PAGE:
Bronwyn Damm is the 2017 MBSS Class Valedictorian, while Matthew Honeyman is the Class Historian.

Bronwyn Damm is the 2017 MBSS Class Valedictorian, while Matthew Honeyman is the Class Historian.

School journey nears end for class of 2017

Commencment ceremonies will be hosted by Western Financial Place on June 29.

As the end of June rapidly approaches, students from across the school district are eagerly awaiting the next few months of summer freedom.

However, for a few hundred students at Mount Baker Secondary School, it will mark the closing chapter of a 13-year journey from Kindergarten to high school graduation.

Preparations for grad ceremonies are in full swing as staff and parents get ready to mark the occasion at Western Financial Place, which will be on Thursday, June 29, starting at 5 p.m.

The ceremony will maintain traditions in years past; the grads will march into the arena in their regalia and then local dignitaries will make some presentations, vocal jazz will provide entertainment, and members of the Ktunaxa drumming group will also deliver a performance.

During the evening, the grad class will have the chance to hear from two of their own, as valedictorian Bronwyn Damm and historian Matthew Honeyman will take a stroll down memory lane and look ahead to the possibilities of the future.

“I’m both nervous and excited,” said Damm. “It’s something new, something exciting to do. I’m going into university and that’s going to be a whole new experience for me.”

Damm, chosen valedictorian for her academic success, is setting her sights on a Bachelors of Science program with the University of British Columbia, with a major in computer science.

A french immersion student, Damm cherishes the friendships she made over her years in school and the connections she’s made.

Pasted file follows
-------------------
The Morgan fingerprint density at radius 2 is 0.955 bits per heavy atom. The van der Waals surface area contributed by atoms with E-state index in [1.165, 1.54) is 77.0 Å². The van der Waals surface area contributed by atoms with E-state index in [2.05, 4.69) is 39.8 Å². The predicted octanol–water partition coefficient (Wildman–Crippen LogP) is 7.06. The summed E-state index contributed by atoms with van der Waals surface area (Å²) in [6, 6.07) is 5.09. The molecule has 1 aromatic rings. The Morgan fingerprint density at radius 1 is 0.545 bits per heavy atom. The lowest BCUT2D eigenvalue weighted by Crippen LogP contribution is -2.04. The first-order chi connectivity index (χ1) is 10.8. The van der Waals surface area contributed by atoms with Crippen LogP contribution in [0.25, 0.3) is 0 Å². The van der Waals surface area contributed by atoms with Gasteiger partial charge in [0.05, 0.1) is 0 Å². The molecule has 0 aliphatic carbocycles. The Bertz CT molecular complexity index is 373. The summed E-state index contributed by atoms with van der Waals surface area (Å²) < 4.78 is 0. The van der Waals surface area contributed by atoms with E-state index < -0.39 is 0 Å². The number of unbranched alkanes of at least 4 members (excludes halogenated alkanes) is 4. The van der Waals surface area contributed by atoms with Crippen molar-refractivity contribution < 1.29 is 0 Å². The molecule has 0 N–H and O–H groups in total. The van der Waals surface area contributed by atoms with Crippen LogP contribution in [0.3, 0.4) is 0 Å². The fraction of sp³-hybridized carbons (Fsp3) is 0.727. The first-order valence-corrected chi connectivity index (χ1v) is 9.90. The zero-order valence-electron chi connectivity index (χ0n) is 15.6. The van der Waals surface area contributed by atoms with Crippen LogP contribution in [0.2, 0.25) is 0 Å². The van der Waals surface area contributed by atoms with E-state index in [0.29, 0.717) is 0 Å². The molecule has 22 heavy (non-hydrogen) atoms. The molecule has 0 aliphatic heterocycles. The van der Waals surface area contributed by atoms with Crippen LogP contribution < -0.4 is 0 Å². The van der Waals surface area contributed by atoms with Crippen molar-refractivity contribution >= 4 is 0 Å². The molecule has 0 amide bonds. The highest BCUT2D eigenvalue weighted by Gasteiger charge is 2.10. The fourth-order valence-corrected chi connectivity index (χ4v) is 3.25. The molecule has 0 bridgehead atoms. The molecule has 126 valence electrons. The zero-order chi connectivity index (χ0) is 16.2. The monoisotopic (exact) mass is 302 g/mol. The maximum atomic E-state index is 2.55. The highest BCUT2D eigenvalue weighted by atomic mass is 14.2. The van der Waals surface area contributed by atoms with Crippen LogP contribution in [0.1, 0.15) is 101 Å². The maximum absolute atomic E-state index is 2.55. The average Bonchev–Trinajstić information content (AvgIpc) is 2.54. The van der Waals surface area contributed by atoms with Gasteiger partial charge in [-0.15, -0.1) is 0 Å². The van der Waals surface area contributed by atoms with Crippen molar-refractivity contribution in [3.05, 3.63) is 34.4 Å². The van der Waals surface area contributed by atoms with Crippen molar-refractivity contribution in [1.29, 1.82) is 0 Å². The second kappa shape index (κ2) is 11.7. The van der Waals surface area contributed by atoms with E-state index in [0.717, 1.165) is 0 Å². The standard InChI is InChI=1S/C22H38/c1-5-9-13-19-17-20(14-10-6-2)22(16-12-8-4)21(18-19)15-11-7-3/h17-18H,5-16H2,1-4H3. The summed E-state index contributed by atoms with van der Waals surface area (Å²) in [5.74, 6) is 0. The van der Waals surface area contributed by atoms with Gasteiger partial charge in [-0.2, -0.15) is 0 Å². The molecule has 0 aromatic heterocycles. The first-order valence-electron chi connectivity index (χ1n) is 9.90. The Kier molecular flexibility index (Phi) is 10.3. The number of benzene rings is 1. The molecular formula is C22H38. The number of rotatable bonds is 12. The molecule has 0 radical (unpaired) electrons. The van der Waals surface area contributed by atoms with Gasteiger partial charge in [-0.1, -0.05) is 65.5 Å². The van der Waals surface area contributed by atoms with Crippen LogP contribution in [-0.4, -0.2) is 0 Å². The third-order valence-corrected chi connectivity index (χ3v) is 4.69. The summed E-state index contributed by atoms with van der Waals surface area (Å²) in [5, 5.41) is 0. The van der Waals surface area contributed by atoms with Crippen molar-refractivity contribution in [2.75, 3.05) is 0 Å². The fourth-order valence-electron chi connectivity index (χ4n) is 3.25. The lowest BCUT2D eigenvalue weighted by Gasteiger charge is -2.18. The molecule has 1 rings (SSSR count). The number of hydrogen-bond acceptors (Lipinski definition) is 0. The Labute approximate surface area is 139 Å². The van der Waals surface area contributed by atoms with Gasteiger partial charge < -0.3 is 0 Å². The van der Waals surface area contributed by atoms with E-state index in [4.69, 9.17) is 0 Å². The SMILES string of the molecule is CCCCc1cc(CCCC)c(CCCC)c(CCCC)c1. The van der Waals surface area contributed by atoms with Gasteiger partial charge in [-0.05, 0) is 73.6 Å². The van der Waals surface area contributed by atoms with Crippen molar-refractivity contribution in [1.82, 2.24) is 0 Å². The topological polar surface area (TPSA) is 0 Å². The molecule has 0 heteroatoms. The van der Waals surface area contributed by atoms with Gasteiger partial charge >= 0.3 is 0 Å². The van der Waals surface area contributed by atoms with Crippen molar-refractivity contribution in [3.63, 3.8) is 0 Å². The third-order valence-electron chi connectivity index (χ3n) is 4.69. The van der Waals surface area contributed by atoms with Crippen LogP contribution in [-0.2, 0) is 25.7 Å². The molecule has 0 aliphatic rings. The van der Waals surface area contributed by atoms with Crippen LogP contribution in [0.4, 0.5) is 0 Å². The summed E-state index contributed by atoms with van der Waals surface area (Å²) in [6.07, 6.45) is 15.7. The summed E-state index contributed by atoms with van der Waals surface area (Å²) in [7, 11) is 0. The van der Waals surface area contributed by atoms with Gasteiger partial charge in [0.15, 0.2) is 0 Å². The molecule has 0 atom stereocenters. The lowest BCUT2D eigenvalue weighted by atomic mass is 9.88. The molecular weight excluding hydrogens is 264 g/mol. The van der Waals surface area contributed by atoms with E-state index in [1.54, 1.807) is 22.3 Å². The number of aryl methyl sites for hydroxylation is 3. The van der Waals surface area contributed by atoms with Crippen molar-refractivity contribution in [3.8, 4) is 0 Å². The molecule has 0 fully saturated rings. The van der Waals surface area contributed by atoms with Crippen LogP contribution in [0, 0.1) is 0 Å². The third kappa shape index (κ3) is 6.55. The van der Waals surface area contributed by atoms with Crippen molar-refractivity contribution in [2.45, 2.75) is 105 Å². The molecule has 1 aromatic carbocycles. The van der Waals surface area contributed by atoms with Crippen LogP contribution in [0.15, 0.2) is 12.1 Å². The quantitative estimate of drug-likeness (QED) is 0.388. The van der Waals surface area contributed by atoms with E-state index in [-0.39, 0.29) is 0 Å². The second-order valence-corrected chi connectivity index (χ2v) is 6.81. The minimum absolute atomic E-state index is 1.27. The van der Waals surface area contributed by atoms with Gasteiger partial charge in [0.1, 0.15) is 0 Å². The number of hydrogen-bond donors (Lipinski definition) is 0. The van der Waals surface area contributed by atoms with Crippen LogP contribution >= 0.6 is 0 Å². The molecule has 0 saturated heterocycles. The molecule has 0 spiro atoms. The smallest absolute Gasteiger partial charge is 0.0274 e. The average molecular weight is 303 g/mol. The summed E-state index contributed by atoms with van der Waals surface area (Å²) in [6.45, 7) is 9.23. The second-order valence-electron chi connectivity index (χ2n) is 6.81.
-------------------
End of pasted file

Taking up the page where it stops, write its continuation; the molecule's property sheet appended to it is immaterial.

As for her message during the commencement ceremonies?

“I’m hoping to just maintain some enthusiasm and tell them to go out there and try, at the very least,” Damm said. “You can’t succeed if you don’t try and I want to tell them to not give up. Determination is always an important step; a lot of people hit a wall when they go out into the world, they don’t know what to do, so I want to try to give them some words to encourage them to keep going.”

Honeyman, who won the right to represent the class as Historian in a student body vote, ran for the honour because he relished the opportunity after overcoming a childhood fear of public speaking in junior high school.

“I figured I could,” Honeyman said. “It would be a challenge, it would be a nice continuation, but people told me I could probably do it and I love these people. All these Grade 12 [students] are amazing people. So if I can get up there and give them a message from my heart, I want to try.”

There are a lot of thoughts and emotions to process as the student body approaches their graduation, he added.

“It’s a bit of a scary process, but there’s an incredible amount of freedom involved,” Honeyman said. “We’ve had this set way of living, of doing things. You show up to school almost all of the time and when you’re not in school, you’re working for school.

“Then all of the sudden — boom — it’s gone. 13 years of that and there’s no more structure like that.

That’s kind of scary.”

Once the evening program has run through all the pomp and circumstance, the grads will march across the stage to receive their hard-earned high school diplomas.

For MBSS principal Viveka Johnson, the end of the school year is a time of reflection.

“For this particular group, they’re extra special to me, because I started with them, so we’ve gone through this journey together,” said Johnson. “I had them in Grade 10, 11, and 12 and it’s just so neat to see how they mature, how they turn into the citizens that they’re becoming, how they advocate for themselves, how they make this community a better place.

“It’s exciting but it’s also kind of sad at the same time. You’re seeing your own kids go off and grow up, but ultimately, they’re a real special group and they’re largely successful because of the people at Mount Baker. It’s the staff that works so hard and so well together to make this school great.”

According to school records, there are 272 students slated for graduation, however, that number could increase as students who are lagging in their graduation requirements meet final deadlines.

Last year, Mount Baker graduated 234 students, while this year’s Grade 11 group — next year’s graduating class — includes 288 students.